Publisher Yale University Press
The significance of the First Letter of Peter for the formation of Christianity stands in sharp contrast to its brevity. John H. Elliott, a leading authority on this letter, brings its significance to life in this magnificent addition to the renowned Anchor Bible Commentaries. Elliott sets the letter into context, covering its literary, historical, theological, and linguistic elements. In detailed, accessible discussions, he draws on the latest research to illuminate the social and cultural influences on the Church in its initial years. Treating such important Petrine concerns as living honorably in a hostile society, finding meaning in suffering, and resisting social assimilation as the elect and holy family of God, the translation, notes, and commentary in this volume will help readers appreciate the powerful and enduring message of this fascinating letter.
This book appears in the following featured collections.
- Favorite Advanced NT Commentaries by Jeremy Pierce (parableman)
- Recommended NT Commentaries by Denver Seminary Journal
- The Pastor’s Bookshelf by Scot McKnight
- New Testament Commentaries & Monographs by Princeton Theological Seminary
- Nijay Gupta's Top NT Commentaries by Nijay K. Gupta
- Recommended New Testament Commentaries for Evangelical Pastors by Thomas R. Schreiner
Nearly a thousand pages long commentary by the premiere modern Petrine scholar, a Lutheran who taught for decades at the Jesuit-run University of San Francisco. Even though it is older than the excellent commentaries by Forbes and Jobes, this one remains an absolute must for serious exegetical study of the epistle [Full Review]
At over 900 pages, Elliot’s commentary on 1 Peter has to be one of the longest written on a short book. The introduction runs to 304 pages alone, half of which is bibliography. For Elliot, 1 Peter was written sometime between A. D. 73 and 95 by someone who was associated with Peter, probably living in Rome. Consequently, he understands the readers as a mixed audience of Jewish and Gentile Christians. The language of the first verse as using Jewish language to describe the increasingly Gentile church. This commentary is one of the first in recent years to take the “resident alien” language literally, seeing it as an allusion to people who are outside of Roman society. This status as “resident alien” makes them susceptible to persecution. The commentary itself follows the Anchor Bible pattern by offering a fresh translation followed by detailed notes on the English text. In this case, the notes proceed almost word-by-word through the book, with Greek in transliteration. Elliot is masterful at drawing out allusions to other texts; virtually the whole of Greco-Roman and Second Temple Period Jewish literature is mined for potential allusions or parallel texts in 1 Peter. Occasionally he offers “Detailed Notes” (an excursus) on a particular point. This commentary will challenge readers, but it is worth the effort – all later writers on 1 Peter will have to take Elliot’s views into consideration. [Full Review]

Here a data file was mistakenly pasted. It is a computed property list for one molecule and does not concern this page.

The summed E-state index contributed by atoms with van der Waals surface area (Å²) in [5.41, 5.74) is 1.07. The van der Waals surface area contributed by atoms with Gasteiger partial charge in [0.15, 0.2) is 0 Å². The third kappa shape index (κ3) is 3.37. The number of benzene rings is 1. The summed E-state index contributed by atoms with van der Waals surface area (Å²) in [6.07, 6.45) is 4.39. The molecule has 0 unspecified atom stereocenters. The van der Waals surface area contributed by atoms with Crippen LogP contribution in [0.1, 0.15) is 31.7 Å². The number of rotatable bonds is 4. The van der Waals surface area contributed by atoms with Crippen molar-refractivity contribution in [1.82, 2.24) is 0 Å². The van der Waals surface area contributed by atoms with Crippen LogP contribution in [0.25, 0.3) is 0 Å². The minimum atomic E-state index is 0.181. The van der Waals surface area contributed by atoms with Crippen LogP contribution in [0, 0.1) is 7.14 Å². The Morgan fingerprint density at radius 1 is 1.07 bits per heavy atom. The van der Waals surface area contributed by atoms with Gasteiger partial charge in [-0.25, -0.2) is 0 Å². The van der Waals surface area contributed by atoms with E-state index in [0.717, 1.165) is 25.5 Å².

No commentary is as complete as JH Elliott on 1 Peter, and it is the result of a career of studies on the letter. [Full Review]
Chestnut Hill, Massachusetts By taking on the Anchor Bible commentaries and related volumes, Yale University Press has assured the survival of this hallmark series of scholarly volumes. The sturdily bound paperbacks stand up to backpack transit and ink pen notations. Students should be less reluctant to acquire (and read) the new format. Professor Elliott has devoted much of his scholarly career to analyzing the social and theological context of 1 Peter. This commentary represents over a decade of work. It provides a detailed account of previous interpretations of the epistle from the third century through the late 1990s. Maps illustrate Asia Minor in the Flavian period (69–96 C.E.), Mediterranean trade routes, and the hypothetical route that Silvanus, the letter’s courier (1 Pet 5:12), took from Rome through the cities in Asia Minor. Elliott sticks to the format established by the long commentaries in the series. After an introduction treating genre, sources, language, composition, authorship and date, addressees, context, theological motifs, and canonicity, each section follows the same pattern. The author’s translation of the passage is followed by an introduction to its literary structure, detailed exegetical notes to each verse, phrase by phrase, and general and detailed comment sections. Detailed comments permit the author to defend his solution to complex problems and later theological teaching attached to 1 Peter. [Full Review]